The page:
Complexation- and ligand-induced metal release from 316L particles: importance of particle size and crystallographic structure
2011 (English)In: Biometals, ISSN 0966-0844, E-ISSN 1572-8773, Vol. 24, no 6, 1099-1114 p.Article in journal (Refereed) Published
Iron, chromium, nickel, and manganese released from gas-atomized AISI 316L stainless steel powders (sized < 45 and < 4 mu m) were investigated in artificial lysosomal fluid (ALF, pH 4.5) and in solutions of its individual inorganic and organic components to determine its most aggressive component, elucidate synergistic effects, and assess release mechanisms, in dependence of surface changes using atomic absorption spectroscopy, Raman, XPS, and voltammetry. Complexation is the main reason for metal release from 316L particles immersed in ALF. Iron was mainly released, while manganese was preferentially released as a consequence of the reduction of manganese oxide on the surface. These processes resulted in highly complexing media in a partial oxidation of trivalent chromium to hexavalent chromium on the surface. The extent of metal release was partially controlled by surface properties (e.g., availability of elements on the surface and structure of the outermost surface) and partially by the complexation capacity of the different metals with the complexing agents of the different media. In general, compared to the coarse powder (< 45 mu m), the fine (< 4 mu m) powder displayed significantly higher released amounts of metals per surface area, increased with increased solution complexation capacity, while less amounts of metals were released into non-complexing solutions. Due to the ferritic structure of lower solubility for nickel of the fine powder, more nickel was released into all solutions compared with the coarser powder.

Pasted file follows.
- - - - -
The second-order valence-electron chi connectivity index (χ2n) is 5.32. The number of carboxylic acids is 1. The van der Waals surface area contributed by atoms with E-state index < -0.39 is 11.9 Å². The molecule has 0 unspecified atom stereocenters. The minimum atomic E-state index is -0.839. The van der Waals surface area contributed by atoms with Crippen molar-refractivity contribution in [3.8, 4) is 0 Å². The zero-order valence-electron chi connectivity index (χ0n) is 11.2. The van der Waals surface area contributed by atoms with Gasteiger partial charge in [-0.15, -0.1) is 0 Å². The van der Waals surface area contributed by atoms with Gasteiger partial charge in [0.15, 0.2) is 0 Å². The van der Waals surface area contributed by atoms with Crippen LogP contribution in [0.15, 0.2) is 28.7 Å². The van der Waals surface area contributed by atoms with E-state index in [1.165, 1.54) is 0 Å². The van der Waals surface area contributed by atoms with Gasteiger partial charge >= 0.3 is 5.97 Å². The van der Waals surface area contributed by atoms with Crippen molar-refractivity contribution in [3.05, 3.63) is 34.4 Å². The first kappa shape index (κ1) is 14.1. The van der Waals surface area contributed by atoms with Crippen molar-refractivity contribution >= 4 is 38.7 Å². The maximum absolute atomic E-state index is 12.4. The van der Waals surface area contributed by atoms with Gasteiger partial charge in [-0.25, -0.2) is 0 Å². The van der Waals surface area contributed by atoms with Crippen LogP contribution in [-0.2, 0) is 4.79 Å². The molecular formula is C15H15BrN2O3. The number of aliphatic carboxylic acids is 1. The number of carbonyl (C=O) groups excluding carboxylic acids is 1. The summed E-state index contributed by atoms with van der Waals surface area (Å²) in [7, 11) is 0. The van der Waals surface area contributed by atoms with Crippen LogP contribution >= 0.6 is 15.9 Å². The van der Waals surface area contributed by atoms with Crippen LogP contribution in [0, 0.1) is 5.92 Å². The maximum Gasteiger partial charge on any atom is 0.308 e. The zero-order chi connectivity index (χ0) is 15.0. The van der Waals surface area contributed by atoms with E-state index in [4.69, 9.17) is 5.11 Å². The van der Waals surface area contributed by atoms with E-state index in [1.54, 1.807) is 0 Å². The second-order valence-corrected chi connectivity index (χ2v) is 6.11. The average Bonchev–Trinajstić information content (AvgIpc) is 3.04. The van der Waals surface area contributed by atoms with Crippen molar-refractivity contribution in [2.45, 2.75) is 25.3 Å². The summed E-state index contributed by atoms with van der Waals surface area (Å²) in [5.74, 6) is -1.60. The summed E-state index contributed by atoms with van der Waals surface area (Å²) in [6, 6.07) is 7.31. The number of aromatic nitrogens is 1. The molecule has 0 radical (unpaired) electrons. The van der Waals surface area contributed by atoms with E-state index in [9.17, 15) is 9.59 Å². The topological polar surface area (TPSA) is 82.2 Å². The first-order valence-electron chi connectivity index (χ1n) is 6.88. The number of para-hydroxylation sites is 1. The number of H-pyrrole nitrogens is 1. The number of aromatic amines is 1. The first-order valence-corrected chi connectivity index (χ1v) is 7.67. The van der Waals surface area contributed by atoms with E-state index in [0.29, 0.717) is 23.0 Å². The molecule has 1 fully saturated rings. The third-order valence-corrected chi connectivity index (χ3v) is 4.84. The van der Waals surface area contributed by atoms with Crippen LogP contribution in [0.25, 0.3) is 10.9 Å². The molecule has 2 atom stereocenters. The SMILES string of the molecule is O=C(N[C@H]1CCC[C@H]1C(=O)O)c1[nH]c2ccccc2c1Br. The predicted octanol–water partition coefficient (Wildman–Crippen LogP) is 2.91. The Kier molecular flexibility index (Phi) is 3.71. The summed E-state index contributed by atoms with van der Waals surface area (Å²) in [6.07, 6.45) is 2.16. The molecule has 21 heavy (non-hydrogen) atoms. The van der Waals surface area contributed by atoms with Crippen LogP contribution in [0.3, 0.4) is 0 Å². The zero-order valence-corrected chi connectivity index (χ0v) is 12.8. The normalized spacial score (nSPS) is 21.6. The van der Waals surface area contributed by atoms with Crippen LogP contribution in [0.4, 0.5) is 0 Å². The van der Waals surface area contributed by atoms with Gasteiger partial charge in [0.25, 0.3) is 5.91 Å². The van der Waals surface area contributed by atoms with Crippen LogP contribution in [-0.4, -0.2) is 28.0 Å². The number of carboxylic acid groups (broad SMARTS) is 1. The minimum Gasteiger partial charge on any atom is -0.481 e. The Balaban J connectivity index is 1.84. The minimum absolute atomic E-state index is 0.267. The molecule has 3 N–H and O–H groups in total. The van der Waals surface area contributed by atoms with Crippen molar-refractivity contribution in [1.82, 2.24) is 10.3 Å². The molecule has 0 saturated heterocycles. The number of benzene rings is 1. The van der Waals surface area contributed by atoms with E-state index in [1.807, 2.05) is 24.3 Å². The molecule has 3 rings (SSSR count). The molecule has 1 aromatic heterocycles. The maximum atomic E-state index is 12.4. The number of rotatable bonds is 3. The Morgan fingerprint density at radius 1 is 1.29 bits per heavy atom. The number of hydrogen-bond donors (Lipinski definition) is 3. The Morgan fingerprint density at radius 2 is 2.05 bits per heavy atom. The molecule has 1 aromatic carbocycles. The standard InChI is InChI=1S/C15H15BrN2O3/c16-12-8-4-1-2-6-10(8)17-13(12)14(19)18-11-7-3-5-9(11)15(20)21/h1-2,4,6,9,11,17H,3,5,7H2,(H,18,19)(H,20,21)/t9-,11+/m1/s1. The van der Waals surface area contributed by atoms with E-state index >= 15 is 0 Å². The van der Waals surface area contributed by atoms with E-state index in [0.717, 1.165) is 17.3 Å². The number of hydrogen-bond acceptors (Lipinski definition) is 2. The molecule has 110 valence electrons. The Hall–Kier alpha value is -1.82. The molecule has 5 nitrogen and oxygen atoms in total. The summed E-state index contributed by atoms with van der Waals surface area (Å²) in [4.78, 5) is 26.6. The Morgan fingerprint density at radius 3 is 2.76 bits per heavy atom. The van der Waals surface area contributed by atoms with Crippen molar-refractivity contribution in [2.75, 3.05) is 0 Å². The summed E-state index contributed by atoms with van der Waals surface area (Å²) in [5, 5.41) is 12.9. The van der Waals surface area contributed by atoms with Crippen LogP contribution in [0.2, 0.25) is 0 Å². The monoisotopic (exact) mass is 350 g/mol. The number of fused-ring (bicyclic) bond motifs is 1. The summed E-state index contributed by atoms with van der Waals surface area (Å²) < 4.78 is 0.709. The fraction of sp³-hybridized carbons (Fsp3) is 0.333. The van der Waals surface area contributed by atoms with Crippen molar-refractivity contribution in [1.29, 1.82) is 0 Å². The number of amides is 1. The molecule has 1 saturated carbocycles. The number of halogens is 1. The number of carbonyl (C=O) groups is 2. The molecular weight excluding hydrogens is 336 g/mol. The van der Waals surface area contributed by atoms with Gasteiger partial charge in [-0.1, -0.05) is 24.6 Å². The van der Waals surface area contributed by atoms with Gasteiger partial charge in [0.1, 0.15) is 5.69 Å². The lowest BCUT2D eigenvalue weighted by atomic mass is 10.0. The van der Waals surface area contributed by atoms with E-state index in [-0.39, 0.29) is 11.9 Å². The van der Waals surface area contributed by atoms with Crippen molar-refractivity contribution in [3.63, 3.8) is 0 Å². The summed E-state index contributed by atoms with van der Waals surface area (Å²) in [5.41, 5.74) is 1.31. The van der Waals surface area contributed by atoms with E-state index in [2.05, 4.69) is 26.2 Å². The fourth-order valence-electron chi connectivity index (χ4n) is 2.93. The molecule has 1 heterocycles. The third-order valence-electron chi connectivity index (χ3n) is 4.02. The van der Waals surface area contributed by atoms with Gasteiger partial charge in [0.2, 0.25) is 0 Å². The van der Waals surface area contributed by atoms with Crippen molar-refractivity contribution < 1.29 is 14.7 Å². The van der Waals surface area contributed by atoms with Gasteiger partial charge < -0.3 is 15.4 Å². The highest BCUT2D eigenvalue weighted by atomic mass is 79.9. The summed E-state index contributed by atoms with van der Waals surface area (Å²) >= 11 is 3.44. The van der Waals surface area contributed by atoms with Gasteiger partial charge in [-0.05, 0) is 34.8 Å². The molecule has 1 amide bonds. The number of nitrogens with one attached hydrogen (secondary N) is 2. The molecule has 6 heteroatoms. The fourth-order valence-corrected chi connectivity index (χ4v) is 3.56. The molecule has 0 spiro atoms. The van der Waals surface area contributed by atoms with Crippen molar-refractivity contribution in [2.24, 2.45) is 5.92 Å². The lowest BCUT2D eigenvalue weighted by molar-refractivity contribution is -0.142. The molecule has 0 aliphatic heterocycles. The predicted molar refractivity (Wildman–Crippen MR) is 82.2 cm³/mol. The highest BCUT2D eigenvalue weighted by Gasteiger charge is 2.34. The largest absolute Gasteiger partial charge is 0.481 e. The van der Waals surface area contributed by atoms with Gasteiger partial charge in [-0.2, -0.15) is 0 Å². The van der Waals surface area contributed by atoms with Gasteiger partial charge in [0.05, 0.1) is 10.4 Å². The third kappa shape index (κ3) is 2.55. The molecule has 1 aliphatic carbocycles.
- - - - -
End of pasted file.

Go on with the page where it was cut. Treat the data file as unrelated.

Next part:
Place, publisher, year, edition, pages
2011. Vol. 24, no 6, 1099-1114 p.
Stainless steel, Powder, Complexation, Metal release, Dissolution, Inhalation
IdentifiersURN: urn:nbn:se:kth:diva-52543DOI: 10.1007/s10534-011-9469-7ISI: 000297117100012ScopusID: 2-s2.0-83555165202OAI: oai:DiVA.org:kth-52543DiVA: diva2:468205
FunderSwedish Research CouncilKnut and Alice Wallenberg Foundation
QC 201112202011-12-202011-12-192012-11-26Bibliographically approved